7 Groundrules For An Intelligent Conversation

Everybody loves a great conversation. It is one of life’s simple pleasures. Sharing ideas and perspectives is a great way feel alive and connected. Looking back at the high points in your life, I hope there are some Intelligent Conversations in there.

So establishing some groundrules for an Intelligent Conversation can help you avoid getting sidetracked and wasting time. A groundrule is an agreement between everyone that is the foundation for what you are about to do. House rules is another common phrase used to describe groundrules.

Especially with all the political and financial news lately, there are many important things that are hard to talk about constructively.

Here is how to prepare for an Intelligent Conversation.

(1) Accept the other person WILL disagree with you.

This stops a lot of people right away. An Intelligent Conversation is not “cram your ideas down the other person’s throat”. The whole point of an Intelligent Conversation is to try and see the other person’s perspective. Just because someone disagrees with you doesn’t automatically make you wrong or stupid. Or them wrong or stupid!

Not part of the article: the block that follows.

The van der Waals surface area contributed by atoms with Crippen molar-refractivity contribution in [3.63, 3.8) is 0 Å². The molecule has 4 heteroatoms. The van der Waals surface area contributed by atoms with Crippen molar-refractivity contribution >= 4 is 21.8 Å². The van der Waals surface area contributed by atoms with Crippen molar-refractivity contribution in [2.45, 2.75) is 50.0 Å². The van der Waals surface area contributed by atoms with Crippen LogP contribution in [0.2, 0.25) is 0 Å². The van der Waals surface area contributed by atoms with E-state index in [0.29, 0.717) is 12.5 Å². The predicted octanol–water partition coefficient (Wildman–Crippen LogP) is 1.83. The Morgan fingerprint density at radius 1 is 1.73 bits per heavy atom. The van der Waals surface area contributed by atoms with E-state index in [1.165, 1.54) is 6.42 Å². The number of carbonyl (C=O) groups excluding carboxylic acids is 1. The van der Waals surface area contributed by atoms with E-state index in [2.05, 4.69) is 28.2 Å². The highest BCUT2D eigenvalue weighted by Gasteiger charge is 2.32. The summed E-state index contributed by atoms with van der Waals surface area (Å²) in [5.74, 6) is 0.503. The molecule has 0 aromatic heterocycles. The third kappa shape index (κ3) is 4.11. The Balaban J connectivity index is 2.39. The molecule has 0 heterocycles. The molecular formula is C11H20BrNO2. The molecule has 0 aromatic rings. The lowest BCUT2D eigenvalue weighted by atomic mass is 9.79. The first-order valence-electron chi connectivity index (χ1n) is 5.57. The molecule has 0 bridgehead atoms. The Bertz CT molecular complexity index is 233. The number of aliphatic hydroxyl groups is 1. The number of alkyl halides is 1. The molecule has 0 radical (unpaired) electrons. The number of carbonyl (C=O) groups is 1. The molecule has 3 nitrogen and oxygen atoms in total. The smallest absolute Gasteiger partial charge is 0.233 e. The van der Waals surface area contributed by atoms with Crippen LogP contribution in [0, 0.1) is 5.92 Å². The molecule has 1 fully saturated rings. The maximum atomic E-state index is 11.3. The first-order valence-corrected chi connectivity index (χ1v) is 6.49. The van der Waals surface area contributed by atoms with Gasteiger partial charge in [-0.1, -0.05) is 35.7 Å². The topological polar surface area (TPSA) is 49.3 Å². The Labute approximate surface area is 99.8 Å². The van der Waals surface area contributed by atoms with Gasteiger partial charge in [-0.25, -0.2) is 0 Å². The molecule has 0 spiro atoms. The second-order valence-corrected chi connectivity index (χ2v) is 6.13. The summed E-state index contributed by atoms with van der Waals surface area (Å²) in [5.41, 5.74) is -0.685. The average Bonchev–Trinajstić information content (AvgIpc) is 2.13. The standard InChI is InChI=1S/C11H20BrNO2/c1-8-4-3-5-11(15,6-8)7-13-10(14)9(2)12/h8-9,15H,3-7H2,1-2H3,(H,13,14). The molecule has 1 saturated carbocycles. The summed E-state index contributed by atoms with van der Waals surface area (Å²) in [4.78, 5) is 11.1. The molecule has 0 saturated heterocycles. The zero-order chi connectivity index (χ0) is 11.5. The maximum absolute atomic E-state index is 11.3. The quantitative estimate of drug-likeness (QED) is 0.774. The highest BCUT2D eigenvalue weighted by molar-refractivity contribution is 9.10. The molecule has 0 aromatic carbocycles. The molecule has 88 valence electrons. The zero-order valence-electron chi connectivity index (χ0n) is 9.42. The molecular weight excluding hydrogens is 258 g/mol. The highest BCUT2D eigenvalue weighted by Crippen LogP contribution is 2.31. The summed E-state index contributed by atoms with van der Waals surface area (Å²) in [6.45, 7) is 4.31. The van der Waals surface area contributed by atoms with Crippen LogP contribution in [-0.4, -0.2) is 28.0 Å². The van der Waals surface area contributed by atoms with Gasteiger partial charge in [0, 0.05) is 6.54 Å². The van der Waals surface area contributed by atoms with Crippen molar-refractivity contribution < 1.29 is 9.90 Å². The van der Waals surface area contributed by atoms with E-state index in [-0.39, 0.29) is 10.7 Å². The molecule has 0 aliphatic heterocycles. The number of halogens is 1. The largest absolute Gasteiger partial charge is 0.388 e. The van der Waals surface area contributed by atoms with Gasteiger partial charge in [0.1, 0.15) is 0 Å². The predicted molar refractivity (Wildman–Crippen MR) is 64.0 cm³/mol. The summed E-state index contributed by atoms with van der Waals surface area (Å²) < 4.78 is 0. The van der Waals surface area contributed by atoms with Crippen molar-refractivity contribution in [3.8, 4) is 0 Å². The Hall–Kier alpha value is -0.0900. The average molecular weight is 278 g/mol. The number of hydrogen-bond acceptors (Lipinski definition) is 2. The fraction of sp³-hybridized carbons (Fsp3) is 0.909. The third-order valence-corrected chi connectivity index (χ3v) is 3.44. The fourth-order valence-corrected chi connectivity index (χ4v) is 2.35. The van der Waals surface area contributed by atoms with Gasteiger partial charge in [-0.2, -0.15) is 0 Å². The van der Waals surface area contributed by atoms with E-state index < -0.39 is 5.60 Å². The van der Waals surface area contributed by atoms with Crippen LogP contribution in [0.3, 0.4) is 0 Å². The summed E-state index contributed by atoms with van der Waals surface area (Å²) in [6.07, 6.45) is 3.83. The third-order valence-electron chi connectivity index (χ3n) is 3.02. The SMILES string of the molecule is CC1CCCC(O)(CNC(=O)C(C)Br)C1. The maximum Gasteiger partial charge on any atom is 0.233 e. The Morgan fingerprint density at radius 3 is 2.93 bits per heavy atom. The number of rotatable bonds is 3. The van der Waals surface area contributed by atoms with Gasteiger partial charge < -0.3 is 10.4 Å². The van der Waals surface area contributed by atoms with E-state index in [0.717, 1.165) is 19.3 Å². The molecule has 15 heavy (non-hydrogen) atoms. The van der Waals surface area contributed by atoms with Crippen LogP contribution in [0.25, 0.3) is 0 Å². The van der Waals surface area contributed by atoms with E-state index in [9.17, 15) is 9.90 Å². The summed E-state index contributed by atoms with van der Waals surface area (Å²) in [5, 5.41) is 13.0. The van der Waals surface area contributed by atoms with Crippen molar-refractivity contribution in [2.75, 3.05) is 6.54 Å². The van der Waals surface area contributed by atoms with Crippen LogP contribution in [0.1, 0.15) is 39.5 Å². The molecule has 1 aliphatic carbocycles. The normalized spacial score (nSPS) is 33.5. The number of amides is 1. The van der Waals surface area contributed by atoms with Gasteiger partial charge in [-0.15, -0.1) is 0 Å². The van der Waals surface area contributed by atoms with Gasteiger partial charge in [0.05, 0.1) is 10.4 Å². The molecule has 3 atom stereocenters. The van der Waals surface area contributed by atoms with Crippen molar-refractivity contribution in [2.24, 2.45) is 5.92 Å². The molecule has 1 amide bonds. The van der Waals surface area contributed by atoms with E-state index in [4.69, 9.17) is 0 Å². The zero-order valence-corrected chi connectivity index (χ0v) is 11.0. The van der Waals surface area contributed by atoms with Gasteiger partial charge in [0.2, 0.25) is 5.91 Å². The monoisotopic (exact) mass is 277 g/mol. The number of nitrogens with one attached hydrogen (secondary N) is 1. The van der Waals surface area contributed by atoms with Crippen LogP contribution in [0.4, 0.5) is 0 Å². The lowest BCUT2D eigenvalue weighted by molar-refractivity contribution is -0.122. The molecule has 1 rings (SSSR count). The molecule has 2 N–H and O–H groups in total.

It is best not to care if the other person comes around to your way of thinking or not. Your objective is not to prove the other person wrong, but to LEARN if your perspective is the most correct and useful.

If you want to have a conversation with someone that agrees with you, you can do that by yourself.

(2) No name calling or personal attacks. Ever!

This is an absolute requirement. Rather than saying “You’re a dumbass,” try “I disagree with that view, and here are my reasons why.”

Focus on ideas and concepts, not on the person sharing those ideas and concepts.

Telling someone why you think their idea is incorrect is vastly different than telling someone they’re stupid for thinking that way.

The first way will keep them open to what you’re saying, the second will make them defensive and they will stop listening.

(3) Always be polite.

There are many things included in this groundrule:

Listen first (Don’t interrupt.)

Be respectful and courteous (Don’t be condescending, rude or dismissive.)

Give the other people a chance to be heard (Don’t be a ‘ball hog’ and do all the talking.)

A bad example is the way discussions are held on cable news or talk shows. They are trying to get people to watch and sell advertising much more than they are trying to help you become better informed.